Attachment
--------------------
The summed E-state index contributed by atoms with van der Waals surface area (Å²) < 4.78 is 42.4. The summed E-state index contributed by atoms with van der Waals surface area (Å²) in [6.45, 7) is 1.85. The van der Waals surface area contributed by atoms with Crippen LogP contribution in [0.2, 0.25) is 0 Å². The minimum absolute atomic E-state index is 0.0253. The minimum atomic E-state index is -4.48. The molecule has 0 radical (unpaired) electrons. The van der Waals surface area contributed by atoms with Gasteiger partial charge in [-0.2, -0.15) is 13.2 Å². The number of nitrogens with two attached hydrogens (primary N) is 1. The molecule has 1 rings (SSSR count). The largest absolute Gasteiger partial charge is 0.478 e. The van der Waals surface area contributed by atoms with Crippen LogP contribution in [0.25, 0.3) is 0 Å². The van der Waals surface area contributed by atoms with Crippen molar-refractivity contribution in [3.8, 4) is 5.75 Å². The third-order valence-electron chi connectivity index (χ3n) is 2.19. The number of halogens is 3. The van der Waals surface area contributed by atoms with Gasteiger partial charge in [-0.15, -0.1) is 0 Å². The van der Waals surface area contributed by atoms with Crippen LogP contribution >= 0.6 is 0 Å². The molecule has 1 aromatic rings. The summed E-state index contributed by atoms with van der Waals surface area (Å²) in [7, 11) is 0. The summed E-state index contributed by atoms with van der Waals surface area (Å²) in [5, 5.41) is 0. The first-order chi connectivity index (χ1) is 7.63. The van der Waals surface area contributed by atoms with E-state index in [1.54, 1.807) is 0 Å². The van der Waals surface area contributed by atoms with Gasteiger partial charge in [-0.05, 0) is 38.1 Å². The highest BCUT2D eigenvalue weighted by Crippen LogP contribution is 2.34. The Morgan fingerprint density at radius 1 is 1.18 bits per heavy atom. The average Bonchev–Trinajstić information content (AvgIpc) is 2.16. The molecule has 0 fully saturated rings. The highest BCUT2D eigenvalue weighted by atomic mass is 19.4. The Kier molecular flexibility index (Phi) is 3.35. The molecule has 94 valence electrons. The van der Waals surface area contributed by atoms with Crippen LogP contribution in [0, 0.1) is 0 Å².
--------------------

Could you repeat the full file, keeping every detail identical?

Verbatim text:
The summed E-state index contributed by atoms with van der Waals surface area (Å²) < 4.78 is 42.4. The summed E-state index contributed by atoms with van der Waals surface area (Å²) in [6.45, 7) is 1.85. The van der Waals surface area contributed by atoms with Crippen LogP contribution in [0.2, 0.25) is 0 Å². The minimum absolute atomic E-state index is 0.0253. The minimum atomic E-state index is -4.48. The molecule has 0 radical (unpaired) electrons. The van der Waals surface area contributed by atoms with Gasteiger partial charge in [-0.2, -0.15) is 13.2 Å². The number of nitrogens with two attached hydrogens (primary N) is 1. The molecule has 1 rings (SSSR count). The largest absolute Gasteiger partial charge is 0.478 e. The van der Waals surface area contributed by atoms with Crippen LogP contribution in [0.25, 0.3) is 0 Å². The van der Waals surface area contributed by atoms with Crippen molar-refractivity contribution in [3.8, 4) is 5.75 Å². The third-order valence-electron chi connectivity index (χ3n) is 2.19. The number of halogens is 3. The van der Waals surface area contributed by atoms with Gasteiger partial charge in [-0.15, -0.1) is 0 Å². The van der Waals surface area contributed by atoms with Crippen LogP contribution >= 0.6 is 0 Å². The molecule has 1 aromatic rings. The summed E-state index contributed by atoms with van der Waals surface area (Å²) in [7, 11) is 0. The summed E-state index contributed by atoms with van der Waals surface area (Å²) in [5, 5.41) is 0. The first-order chi connectivity index (χ1) is 7.63. The van der Waals surface area contributed by atoms with E-state index in [1.54, 1.807) is 0 Å². The van der Waals surface area contributed by atoms with Gasteiger partial charge in [-0.05, 0) is 38.1 Å². The highest BCUT2D eigenvalue weighted by Crippen LogP contribution is 2.34. The Morgan fingerprint density at radius 1 is 1.18 bits per heavy atom. The average Bonchev–Trinajstić information content (AvgIpc) is 2.16. The molecule has 0 fully saturated rings. The highest BCUT2D eigenvalue weighted by atomic mass is 19.4. The Kier molecular flexibility index (Phi) is 3.35. The molecule has 94 valence electrons. The van der Waals surface area contributed by atoms with Crippen LogP contribution in [0, 0.1) is 0 Å².